Primary Lung Cancer

Primary lung cancer is a type of cancer that begins in the lungs. It is the 2nd most common cancer in men in Malaysia before colorectal cancer in 1st place and after prostate cancer in 3rd place.

Click to view CancerResearch UK video on Lung Cancer


Early lung cancers do NOT have much symptoms.  Unfortunately, over 90% of lung cancers present late at stage 3 or 4 when the symptoms appear.  These symptoms include;

  • A persistent cough that does not go away
  • Coughing up blood (haemoptysis)
  • Hoarseness or change of voice
  • Shortness of breath (due to obstruction or fluid in the lungs)
  • Unexpected loss of weight or appetite
  • Tiredness and fatigue
  • Pain on breathing
  • Bone pain (from cancer spread to the bone)

Risk factors

  • Smoking (which damages the cells lining the lungs) is a significant risk factor
  • Exposure to secondhand smoke (by family members or friends who smoke in your presence)
  • Previous radiation therapy
  • Exposure to asbestos or other carcinogens
  • Severe air pollution
  • Family history of lung cancer

Types of primary lung cancers

  • Small cell carcinoma
  • Non-small cell carcinoma (this is the most common type accounting for 70-80% of lung cancers and includes squamous cell, adenocarcinoma and large cell carcinoma)

Click to view You&Your Lung video on Staging of Lung Cancer

Staging of Lung Cancer

Stage 1. The cancer is confined to the lung tissues

Stage 2. The cancer has spread to the lung wall or lymph nodes

Stage 3. The cancer has spread to nearby organs such as the heart, trachea or oesophagus

Stage 4. The cancer has spread beyond the lungs to other areas such as the liver, brain or bone

Credit. JohnWayneCancerInstitute

Tests and Diagnosis

You will be required to undergo a series of tests to 1) get a diagnosis of Cancer Cell Type and 2) determine the extent or spread of the lung cancer to provide a Staging of the Cancer.  The tests may include the following;

  • Blood tests (to check your blood count as well as liver and kidney function)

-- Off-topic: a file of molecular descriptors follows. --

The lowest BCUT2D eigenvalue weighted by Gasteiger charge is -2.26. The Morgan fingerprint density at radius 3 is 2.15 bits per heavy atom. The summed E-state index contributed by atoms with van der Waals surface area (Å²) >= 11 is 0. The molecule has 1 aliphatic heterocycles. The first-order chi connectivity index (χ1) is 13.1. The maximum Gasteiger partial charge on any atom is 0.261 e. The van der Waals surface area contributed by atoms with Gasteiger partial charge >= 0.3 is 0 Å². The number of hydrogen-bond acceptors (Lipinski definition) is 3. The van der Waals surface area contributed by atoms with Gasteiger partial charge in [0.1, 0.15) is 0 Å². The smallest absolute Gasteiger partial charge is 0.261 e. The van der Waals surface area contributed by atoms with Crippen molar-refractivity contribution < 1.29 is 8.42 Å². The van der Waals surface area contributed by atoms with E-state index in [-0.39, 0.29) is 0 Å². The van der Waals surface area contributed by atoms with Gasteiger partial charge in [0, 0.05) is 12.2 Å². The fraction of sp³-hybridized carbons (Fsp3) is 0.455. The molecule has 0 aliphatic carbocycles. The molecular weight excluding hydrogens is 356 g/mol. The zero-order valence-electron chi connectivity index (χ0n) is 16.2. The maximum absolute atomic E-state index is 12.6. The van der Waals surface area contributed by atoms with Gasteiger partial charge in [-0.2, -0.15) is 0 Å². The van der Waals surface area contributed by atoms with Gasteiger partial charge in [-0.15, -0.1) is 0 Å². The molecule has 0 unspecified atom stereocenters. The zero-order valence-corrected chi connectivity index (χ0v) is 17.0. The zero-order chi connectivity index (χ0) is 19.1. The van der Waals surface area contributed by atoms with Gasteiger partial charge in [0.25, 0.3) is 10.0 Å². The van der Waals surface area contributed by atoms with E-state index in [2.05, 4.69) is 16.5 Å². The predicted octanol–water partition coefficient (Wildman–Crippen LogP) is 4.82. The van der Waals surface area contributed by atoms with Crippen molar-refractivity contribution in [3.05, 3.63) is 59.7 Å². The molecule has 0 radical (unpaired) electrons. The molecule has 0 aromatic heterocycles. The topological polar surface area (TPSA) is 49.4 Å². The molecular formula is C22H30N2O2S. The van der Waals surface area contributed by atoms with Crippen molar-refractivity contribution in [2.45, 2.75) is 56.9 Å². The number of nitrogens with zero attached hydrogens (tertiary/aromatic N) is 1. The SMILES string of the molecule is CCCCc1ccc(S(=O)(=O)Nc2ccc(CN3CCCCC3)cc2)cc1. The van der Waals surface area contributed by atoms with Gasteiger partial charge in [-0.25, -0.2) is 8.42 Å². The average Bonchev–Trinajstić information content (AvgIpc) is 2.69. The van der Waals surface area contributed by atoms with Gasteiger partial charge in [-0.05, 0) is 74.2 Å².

• Chest X-ray and/or CT scan to determine the size and location of the lung cancer
  • PET-CT scan is an imaging test which uses a radioactive tracer to look for small areas of cancer which may have spread outside the body or to other parts of the lung
  • Bone scan to look for any cancer spread into the bones
  • MRI scan to look for cancer spread to other organs

Tissue biopsy is required to remove a small piece of cancer from the lung so that the pathologist can identify the cancer cell type. The biopsy can be done using

  • Bronchoscopy internal biopsy
  • Ultrasound or CT Scan guided external biopsy
  • Endobronchial Ultrasound Biopsy (EBUS)
  • Transbronchial Needle Aspiration (TBNA)
  • Thoracoscopy (where a scope is inserted between the ribs into the chest)


The prognosis and treatment options depends on the following factors

  • Lung cancer cell type
  • Stage of the lung cancer
  • Patient’s age, health and other medical conditions

Discuss with your lung specialist and oncologist on your treatment options

Disclaimer. TELEME blog posts contains general information about health conditions and treatments. It is not intended to be a substitute for professional medical advice, diagnosis or treatment. The information is not advice and should not be treated as such. 

If you think you may be suffering from any medical condition, you should seek immediate medical attention from your doctor or other professional healthcare providers. You should never delay seeking medical advice, disregard medical advice, or discontinue medical treatment because of information on this website.

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